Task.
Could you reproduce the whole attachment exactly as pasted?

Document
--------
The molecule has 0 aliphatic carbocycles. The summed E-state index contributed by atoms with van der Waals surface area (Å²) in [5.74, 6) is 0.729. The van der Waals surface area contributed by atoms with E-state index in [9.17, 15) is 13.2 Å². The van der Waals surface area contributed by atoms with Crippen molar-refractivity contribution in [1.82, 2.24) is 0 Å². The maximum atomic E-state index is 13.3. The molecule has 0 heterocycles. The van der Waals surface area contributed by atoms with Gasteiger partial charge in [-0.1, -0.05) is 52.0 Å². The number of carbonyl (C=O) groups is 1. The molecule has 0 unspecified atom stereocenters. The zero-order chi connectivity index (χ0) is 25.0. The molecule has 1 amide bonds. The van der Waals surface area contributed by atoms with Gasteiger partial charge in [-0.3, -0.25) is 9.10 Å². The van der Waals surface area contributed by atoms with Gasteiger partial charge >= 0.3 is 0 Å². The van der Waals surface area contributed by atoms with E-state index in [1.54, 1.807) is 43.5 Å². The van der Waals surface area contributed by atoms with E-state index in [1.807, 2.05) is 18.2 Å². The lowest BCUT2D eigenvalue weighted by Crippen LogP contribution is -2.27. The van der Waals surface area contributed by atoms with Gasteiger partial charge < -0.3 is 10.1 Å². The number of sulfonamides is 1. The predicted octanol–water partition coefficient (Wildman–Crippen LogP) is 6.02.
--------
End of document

The molecule has 0 aliphatic carbocycles. The summed E-state index contributed by atoms with van der Waals surface area (Å²) in [5.74, 6) is 0.729. The van der Waals surface area contributed by atoms with E-state index in [9.17, 15) is 13.2 Å². The van der Waals surface area contributed by atoms with Crippen molar-refractivity contribution in [1.82, 2.24) is 0 Å². The maximum atomic E-state index is 13.3. The molecule has 0 heterocycles. The van der Waals surface area contributed by atoms with Gasteiger partial charge in [-0.1, -0.05) is 52.0 Å². The number of carbonyl (C=O) groups is 1. The molecule has 0 unspecified atom stereocenters. The zero-order chi connectivity index (χ0) is 25.0. The molecule has 1 amide bonds. The van der Waals surface area contributed by atoms with Gasteiger partial charge in [-0.3, -0.25) is 9.10 Å². The van der Waals surface area contributed by atoms with Gasteiger partial charge >= 0.3 is 0 Å². The van der Waals surface area contributed by atoms with E-state index in [1.54, 1.807) is 43.5 Å². The van der Waals surface area contributed by atoms with E-state index in [1.807, 2.05) is 18.2 Å². The lowest BCUT2D eigenvalue weighted by Crippen LogP contribution is -2.27. The van der Waals surface area contributed by atoms with Gasteiger partial charge < -0.3 is 10.1 Å². The number of sulfonamides is 1. The predicted octanol–water partition coefficient (Wildman–Crippen LogP) is 6.02.